above), in many of my queries, the optimizer will actually choose this
dimension to drive the NLJOIN with the fact. How it could ever use
that dimension over anything else is beyond me as the result is
essentially a full table scan.

So, what I'm wondering is 2 things:

1) Can anyone point me to a good reference about how star joins work
or offer any advice regarding gettting the optimizer to use a star
join?
2) Does anyone have any idea why the optimizer would choose worst
possible index under any circumstances?

Oh, by the way, the stats are all up-to-date.

Thanks,
Greig Wise
DB2 DBA
Press Ganey Associates


Jun 6 '06 #2

P: n/a
gw***@pressganey.com wrote:
I'm following up my own message here. I've learned more. In regards
to the problem where the optimizer selects the dimension with only one
matching pair in the fact table, I think I understand what's going on
there. Although there's only one value for this particular dimension
in the fact table, there are actually 49 other records in the dimension
for which no facts exist. It seems that that the optimizer is assuming
2% selectivity since I'm selecting one of 50 records in the dimension
(even though the fact only has data for the one single value of that
dimension that I'm specifying in the where clause of the query).

To prove this is true to myself, I removed the other 49 records from
the dimension, reran stats and re-explained the query and indeed it no
longer used this index to drive the NLJOIN.

It seems strange that the optimizer would assume a totally even
distribution of a dimension within a fact like that. Is that what it's
really doing or am I missing something? It seems pretty odd,
especially since I've run stats with distrubution I'd think the
optimizer would be able to tell that the dimension wasn't evenly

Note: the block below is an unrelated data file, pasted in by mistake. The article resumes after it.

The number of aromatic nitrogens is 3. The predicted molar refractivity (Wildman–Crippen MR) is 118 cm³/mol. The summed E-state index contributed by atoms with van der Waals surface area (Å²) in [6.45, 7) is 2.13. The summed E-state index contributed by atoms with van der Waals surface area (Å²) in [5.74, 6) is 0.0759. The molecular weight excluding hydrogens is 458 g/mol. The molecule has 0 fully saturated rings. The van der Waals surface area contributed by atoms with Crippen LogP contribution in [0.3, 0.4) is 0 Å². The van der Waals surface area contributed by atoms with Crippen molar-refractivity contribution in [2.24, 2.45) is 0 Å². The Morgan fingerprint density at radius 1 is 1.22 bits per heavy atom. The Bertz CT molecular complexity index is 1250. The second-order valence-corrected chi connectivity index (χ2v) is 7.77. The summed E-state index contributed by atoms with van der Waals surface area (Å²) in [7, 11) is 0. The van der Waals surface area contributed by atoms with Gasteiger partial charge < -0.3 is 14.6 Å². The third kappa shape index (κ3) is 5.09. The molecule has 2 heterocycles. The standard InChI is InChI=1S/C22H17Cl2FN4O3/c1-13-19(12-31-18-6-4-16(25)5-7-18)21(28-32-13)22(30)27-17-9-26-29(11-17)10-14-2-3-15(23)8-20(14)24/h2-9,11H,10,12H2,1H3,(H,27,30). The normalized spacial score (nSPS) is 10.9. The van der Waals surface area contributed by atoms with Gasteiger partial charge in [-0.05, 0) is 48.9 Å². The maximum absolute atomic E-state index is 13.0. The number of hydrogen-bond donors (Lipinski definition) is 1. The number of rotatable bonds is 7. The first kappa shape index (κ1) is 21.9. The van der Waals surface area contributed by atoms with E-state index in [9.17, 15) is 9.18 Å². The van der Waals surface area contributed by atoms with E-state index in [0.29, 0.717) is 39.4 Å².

distributed in the fact table.

Any information would be helpful.

Thanks,
Greig Wise
gw***@pressganey.com wrote:
I've got a database with a star schema and I'm kind of confused about
what the optimizer is doing with my queries. I've got a fact table
(about 24 M rows), which I'm joining to 3 dimensions. Each dimension
ID in the fact has it's own index.

No matter what I do, I've been unable to get the optimizer to choose a
star join (IXAND or the like). It always just picks one of the
dimensions and does a nested loop join and then HSJOINs in the rest.
To be clear the queries I've tried are like this:

select a.field, b.field, count(*)
from fact f, dim1 a, dim2 b, dim 3 c
where
f.dim1_key = a.dim1_key and
f.dim2_key = b.dim2_key and
f.dim3_key = c.dim3_key and
a.field like 'Data%' and
b.field like 'Data%' and
c.field like 'Data%'
group by a.field, b.field

The really odd-ball thing is that I've got another dimension, which has
absolutely no selectivity -- i.e. All the items in the fact are in a
single dimension. (I know this seems stupid, but it's a test
database). If I join in this dimension (in queries similar to the one
above), in many of my queries, the optimizer will actually choose this
dimension to drive the NLJOIN with the fact. How it could ever use
that dimension over anything else is beyond me as the result is
essentially a full table scan.

So, what I'm wondering is 2 things:

1) Can anyone point me to a good reference about how star joins work
or offer any advice regarding gettting the optimizer to use a star
join?
2) Does anyone have any idea why the optimizer would choose worst
possible index under any circumstances?

Oh, by the way, the stats are all up-to-date.

... but which stats did you run?

--
Serge Rielau
DB2 Solutions Development
IBM Toronto Lab

IOD Conference
http://www.ibm.com/software/data/ond...ness/conf2006/
Jun 6 '06 #3

P: n/a
I did runstats on table with distribution and detailed indexes all for
every table in the database.

Greig

Serge Rielau wrote:
Oh, by the way, the stats are all up-to-date.

.. but which stats did you run?

--
Serge Rielau
DB2 Solutions Development
IBM Toronto Lab

IOD Conference
http://www.ibm.com/software/data/ond...ness/conf2006/


Jun 7 '06 #4